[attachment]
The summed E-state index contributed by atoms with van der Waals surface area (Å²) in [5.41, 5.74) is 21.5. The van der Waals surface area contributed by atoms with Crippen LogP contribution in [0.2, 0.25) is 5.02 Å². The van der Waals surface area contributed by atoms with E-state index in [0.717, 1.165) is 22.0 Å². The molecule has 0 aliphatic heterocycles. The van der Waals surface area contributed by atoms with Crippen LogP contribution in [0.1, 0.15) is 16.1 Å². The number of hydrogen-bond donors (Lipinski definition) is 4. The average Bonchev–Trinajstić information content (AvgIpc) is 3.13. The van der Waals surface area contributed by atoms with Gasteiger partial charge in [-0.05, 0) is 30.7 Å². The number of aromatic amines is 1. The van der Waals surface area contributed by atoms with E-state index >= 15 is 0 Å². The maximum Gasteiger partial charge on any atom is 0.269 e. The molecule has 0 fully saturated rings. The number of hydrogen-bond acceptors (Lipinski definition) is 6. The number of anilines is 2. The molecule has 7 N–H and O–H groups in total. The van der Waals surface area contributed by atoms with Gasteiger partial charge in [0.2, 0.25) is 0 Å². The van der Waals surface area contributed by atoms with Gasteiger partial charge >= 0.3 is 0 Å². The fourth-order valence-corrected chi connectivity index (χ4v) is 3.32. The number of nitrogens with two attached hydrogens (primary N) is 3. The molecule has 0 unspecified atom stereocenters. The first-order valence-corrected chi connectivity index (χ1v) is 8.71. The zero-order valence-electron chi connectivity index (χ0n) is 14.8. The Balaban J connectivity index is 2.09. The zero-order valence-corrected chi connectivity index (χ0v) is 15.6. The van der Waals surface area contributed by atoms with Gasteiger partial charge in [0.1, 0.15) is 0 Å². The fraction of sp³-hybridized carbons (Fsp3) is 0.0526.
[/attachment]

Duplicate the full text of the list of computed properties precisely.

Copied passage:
The summed E-state index contributed by atoms with van der Waals surface area (Å²) in [5.41, 5.74) is 21.5. The van der Waals surface area contributed by atoms with Crippen LogP contribution in [0.2, 0.25) is 5.02 Å². The van der Waals surface area contributed by atoms with E-state index in [0.717, 1.165) is 22.0 Å². The molecule has 0 aliphatic heterocycles. The van der Waals surface area contributed by atoms with Crippen LogP contribution in [0.1, 0.15) is 16.1 Å². The number of hydrogen-bond donors (Lipinski definition) is 4. The average Bonchev–Trinajstić information content (AvgIpc) is 3.13. The van der Waals surface area contributed by atoms with Gasteiger partial charge in [-0.05, 0) is 30.7 Å². The number of aromatic amines is 1. The van der Waals surface area contributed by atoms with E-state index >= 15 is 0 Å². The maximum Gasteiger partial charge on any atom is 0.269 e. The molecule has 0 fully saturated rings. The number of hydrogen-bond acceptors (Lipinski definition) is 6. The number of anilines is 2. The molecule has 7 N–H and O–H groups in total. The van der Waals surface area contributed by atoms with Gasteiger partial charge in [0.2, 0.25) is 0 Å². The van der Waals surface area contributed by atoms with Gasteiger partial charge >= 0.3 is 0 Å². The fourth-order valence-corrected chi connectivity index (χ4v) is 3.32. The number of nitrogens with two attached hydrogens (primary N) is 3. The molecule has 0 unspecified atom stereocenters. The first-order valence-corrected chi connectivity index (χ1v) is 8.71. The zero-order valence-electron chi connectivity index (χ0n) is 14.8. The Balaban J connectivity index is 2.09. The zero-order valence-corrected chi connectivity index (χ0v) is 15.6. The van der Waals surface area contributed by atoms with Gasteiger partial charge in [0.1, 0.15) is 0 Å². The fraction of sp³-hybridized carbons (Fsp3) is 0.0526.